FARHANG-E ZABĀN-E TĀJĪKĪ (Farhangi zaboni tojikī, Tajik Language Dictionary), a descriptive dictionary of classical Persian in two volumes (1,900 pages). It was compiled at the Rudaki Institute of Language and Literature of the Tajik Academy of Sciences and published in 33,000 copies by the Sovetskaya Īntsiklopediya Press (Moscow, 1969). Its compilation started in 1953, and two sample fascicles came out in 1959-60 for public examination. A comprehensive introduction, in both Tajik-Cyrillic and Perso-Arabic scripts, explains the methodology used in the Farhang. There are approximately 45,000 entry terms arranged according to the Tajik Cyrillic alphabet, each followed by an etymological label. Both typical and occasional meanings of words are cited. Of idiomatic expressions only those seldom used are cited. The derivatives and compound and affixed words are listed as entries only if they express a distinct shade of meaning. The most frequent phonological variant, as testified by the classical dictionaries, is taken as the headword, and is accompanied by its orthography in the Persian script. Central Asian pronunciation is generally preferred to that used currently in Persia proper.
To overcome the difficulty of orthographic, and especially homonymic, correspondence between the Persian and Cyrillic writing systems (see H. Borjian, “Sāḵtemān-e ḵaṭṭ-e Tājīkī,” Nāma-ye farhangestān, forthcoming) a key-list (meftāhá) is appended at the end of the second volume, rearranging the entry terms in the Persian alphabetic order (approximately twenty-six thousands words), which face the Cyrillic forms with all their spelling variants. Often two, and occasionally three, specimen sentences from works of classical Persian poetry and prose are cited for each word. The examples, written down on some half-a-million index cards in the course of compilation, are extracted from literary sources ranging from the 10th to the early 20th century.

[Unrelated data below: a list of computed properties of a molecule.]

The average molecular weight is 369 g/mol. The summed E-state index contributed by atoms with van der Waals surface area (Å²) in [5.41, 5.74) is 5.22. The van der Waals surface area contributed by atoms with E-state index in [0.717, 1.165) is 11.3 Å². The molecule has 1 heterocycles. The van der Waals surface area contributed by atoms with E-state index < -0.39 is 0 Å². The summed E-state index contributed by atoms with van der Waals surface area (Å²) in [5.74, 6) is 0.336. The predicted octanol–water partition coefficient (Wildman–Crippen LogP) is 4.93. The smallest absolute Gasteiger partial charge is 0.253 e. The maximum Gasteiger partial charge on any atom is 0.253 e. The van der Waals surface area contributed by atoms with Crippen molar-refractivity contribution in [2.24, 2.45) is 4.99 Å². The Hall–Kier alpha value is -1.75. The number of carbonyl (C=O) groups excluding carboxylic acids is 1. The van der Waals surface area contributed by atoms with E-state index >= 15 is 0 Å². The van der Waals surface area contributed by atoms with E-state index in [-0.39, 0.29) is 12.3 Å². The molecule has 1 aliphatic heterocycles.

The list of sources includes unpublished manuscripts. Earlier sources are preferred over later ones. Moreover, the Farhang contains words used by Transoxianian authors since the 15th century and therefore not found in classical dictionaries. The most important sources for the examples of difficult Arabic words are Rawżat al-ṣafā and the works of Aḥmad Dāneš (q.v.). Citation from older dictionaries is less common. Classical farhangs (see DICTIONARIES) used most frequently are Loḡat-e fors, Borhān-e qāṭeʿ (q.v.), Bahār-e ʿajam (particularly for examples), and Ḡīāṯò al-loḡāt (particularly for phonologic variants). The modern Persian dictionaries utilized are those of Dehḵodā, Nafīsī, and the volumes of Moʿīn which had been published by then. Ṣadr-al-Dīn ʿAynī’s (q.v.) Luḡati nimtafsilī baroi zaboni adabii tojik (Loḡat-e nīm-tafṣīlī barā-ye zabān-e adabī-e tājīk; compiled in the late 1930s), however, was apparently not available to the compilers; its publication was long delayed, until 1976.
The Farhang is a practical tool for the general user, more balanced and methodical and better exemplified than dictionaries compiled in modern Persia. It also shows the usefulness of a Roman-based script in Persian lexicography (for lexicography in Tajikistan, see H. Borjian, “Farhang-nevīsī dar Tājīkestān,” Irān-æenāsī, forthcoming).
Bibliography: Given in the text.
Originally Published: December 15, 1999
Last Updated: December 15, 1999